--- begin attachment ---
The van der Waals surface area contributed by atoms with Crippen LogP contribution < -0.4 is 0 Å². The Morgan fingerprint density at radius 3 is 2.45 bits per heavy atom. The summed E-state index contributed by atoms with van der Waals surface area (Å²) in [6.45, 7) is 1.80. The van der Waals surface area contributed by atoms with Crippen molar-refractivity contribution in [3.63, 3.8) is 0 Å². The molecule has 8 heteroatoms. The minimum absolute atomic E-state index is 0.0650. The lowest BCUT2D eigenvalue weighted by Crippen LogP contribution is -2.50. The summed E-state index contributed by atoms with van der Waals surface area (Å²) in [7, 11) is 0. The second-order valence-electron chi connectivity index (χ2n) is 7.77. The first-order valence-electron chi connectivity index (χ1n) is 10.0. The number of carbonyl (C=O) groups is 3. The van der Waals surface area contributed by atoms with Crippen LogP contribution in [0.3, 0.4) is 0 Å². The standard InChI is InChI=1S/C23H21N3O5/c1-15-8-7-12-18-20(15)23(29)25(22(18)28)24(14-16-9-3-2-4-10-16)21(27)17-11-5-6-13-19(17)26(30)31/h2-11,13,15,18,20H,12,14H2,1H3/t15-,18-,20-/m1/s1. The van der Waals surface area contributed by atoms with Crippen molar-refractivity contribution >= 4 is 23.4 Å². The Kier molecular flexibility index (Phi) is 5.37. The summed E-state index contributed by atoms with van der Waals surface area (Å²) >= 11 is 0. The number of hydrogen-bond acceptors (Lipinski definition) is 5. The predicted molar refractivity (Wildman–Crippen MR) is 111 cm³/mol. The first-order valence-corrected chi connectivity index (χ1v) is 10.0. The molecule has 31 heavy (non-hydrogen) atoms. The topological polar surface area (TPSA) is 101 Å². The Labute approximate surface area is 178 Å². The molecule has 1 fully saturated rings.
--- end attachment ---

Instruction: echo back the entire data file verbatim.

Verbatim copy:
The van der Waals surface area contributed by atoms with Crippen LogP contribution < -0.4 is 0 Å². The Morgan fingerprint density at radius 3 is 2.45 bits per heavy atom. The summed E-state index contributed by atoms with van der Waals surface area (Å²) in [6.45, 7) is 1.80. The van der Waals surface area contributed by atoms with Crippen molar-refractivity contribution in [3.63, 3.8) is 0 Å². The molecule has 8 heteroatoms. The minimum absolute atomic E-state index is 0.0650. The lowest BCUT2D eigenvalue weighted by Crippen LogP contribution is -2.50. The summed E-state index contributed by atoms with van der Waals surface area (Å²) in [7, 11) is 0. The second-order valence-electron chi connectivity index (χ2n) is 7.77. The first-order valence-electron chi connectivity index (χ1n) is 10.0. The number of carbonyl (C=O) groups is 3. The van der Waals surface area contributed by atoms with Crippen LogP contribution in [0.3, 0.4) is 0 Å². The standard InChI is InChI=1S/C23H21N3O5/c1-15-8-7-12-18-20(15)23(29)25(22(18)28)24(14-16-9-3-2-4-10-16)21(27)17-11-5-6-13-19(17)26(30)31/h2-11,13,15,18,20H,12,14H2,1H3/t15-,18-,20-/m1/s1. The van der Waals surface area contributed by atoms with Crippen molar-refractivity contribution >= 4 is 23.4 Å². The Kier molecular flexibility index (Phi) is 5.37. The summed E-state index contributed by atoms with van der Waals surface area (Å²) >= 11 is 0. The number of hydrogen-bond acceptors (Lipinski definition) is 5. The predicted molar refractivity (Wildman–Crippen MR) is 111 cm³/mol. The first-order valence-corrected chi connectivity index (χ1v) is 10.0. The molecule has 31 heavy (non-hydrogen) atoms. The topological polar surface area (TPSA) is 101 Å². The Labute approximate surface area is 178 Å². The molecule has 1 fully saturated rings.